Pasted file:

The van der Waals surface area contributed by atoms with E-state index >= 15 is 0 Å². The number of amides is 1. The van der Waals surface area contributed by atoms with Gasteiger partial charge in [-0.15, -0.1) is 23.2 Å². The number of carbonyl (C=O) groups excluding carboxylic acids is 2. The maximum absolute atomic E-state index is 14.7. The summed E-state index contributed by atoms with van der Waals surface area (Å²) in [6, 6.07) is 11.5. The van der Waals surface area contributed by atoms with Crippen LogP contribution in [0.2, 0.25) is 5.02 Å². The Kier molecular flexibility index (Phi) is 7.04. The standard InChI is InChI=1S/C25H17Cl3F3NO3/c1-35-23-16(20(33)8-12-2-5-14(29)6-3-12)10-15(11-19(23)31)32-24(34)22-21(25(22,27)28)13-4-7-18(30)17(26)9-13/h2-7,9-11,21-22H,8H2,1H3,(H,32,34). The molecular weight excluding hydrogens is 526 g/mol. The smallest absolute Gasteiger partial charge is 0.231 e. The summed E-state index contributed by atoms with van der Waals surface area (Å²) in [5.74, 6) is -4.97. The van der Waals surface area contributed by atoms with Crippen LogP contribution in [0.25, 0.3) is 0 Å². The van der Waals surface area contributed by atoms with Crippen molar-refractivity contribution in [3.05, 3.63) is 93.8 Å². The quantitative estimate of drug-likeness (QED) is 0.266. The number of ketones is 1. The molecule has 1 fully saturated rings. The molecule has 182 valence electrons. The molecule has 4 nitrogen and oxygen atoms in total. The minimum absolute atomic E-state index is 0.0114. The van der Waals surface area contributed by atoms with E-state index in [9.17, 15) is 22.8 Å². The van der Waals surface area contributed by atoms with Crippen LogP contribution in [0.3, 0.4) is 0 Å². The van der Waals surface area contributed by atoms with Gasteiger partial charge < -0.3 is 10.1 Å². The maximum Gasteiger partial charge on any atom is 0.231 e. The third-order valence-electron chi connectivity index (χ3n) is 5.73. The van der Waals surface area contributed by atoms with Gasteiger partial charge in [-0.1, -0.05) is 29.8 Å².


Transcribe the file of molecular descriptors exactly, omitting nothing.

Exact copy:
The van der Waals surface area contributed by atoms with E-state index >= 15 is 0 Å². The number of amides is 1. The van der Waals surface area contributed by atoms with Gasteiger partial charge in [-0.15, -0.1) is 23.2 Å². The number of carbonyl (C=O) groups excluding carboxylic acids is 2. The maximum absolute atomic E-state index is 14.7. The summed E-state index contributed by atoms with van der Waals surface area (Å²) in [6, 6.07) is 11.5. The van der Waals surface area contributed by atoms with Crippen LogP contribution in [0.2, 0.25) is 5.02 Å². The Kier molecular flexibility index (Phi) is 7.04. The standard InChI is InChI=1S/C25H17Cl3F3NO3/c1-35-23-16(20(33)8-12-2-5-14(29)6-3-12)10-15(11-19(23)31)32-24(34)22-21(25(22,27)28)13-4-7-18(30)17(26)9-13/h2-7,9-11,21-22H,8H2,1H3,(H,32,34). The molecular weight excluding hydrogens is 526 g/mol. The smallest absolute Gasteiger partial charge is 0.231 e. The summed E-state index contributed by atoms with van der Waals surface area (Å²) in [5.74, 6) is -4.97. The van der Waals surface area contributed by atoms with Crippen LogP contribution in [0.25, 0.3) is 0 Å². The van der Waals surface area contributed by atoms with Crippen molar-refractivity contribution in [3.05, 3.63) is 93.8 Å². The quantitative estimate of drug-likeness (QED) is 0.266. The number of ketones is 1. The molecule has 1 fully saturated rings. The molecule has 182 valence electrons. The molecule has 4 nitrogen and oxygen atoms in total. The minimum absolute atomic E-state index is 0.0114. The van der Waals surface area contributed by atoms with E-state index in [9.17, 15) is 22.8 Å². The van der Waals surface area contributed by atoms with Crippen LogP contribution in [0.3, 0.4) is 0 Å². The van der Waals surface area contributed by atoms with Gasteiger partial charge < -0.3 is 10.1 Å². The maximum Gasteiger partial charge on any atom is 0.231 e. The third-order valence-electron chi connectivity index (χ3n) is 5.73. The van der Waals surface area contributed by atoms with Gasteiger partial charge in [-0.1, -0.05) is 29.8 Å².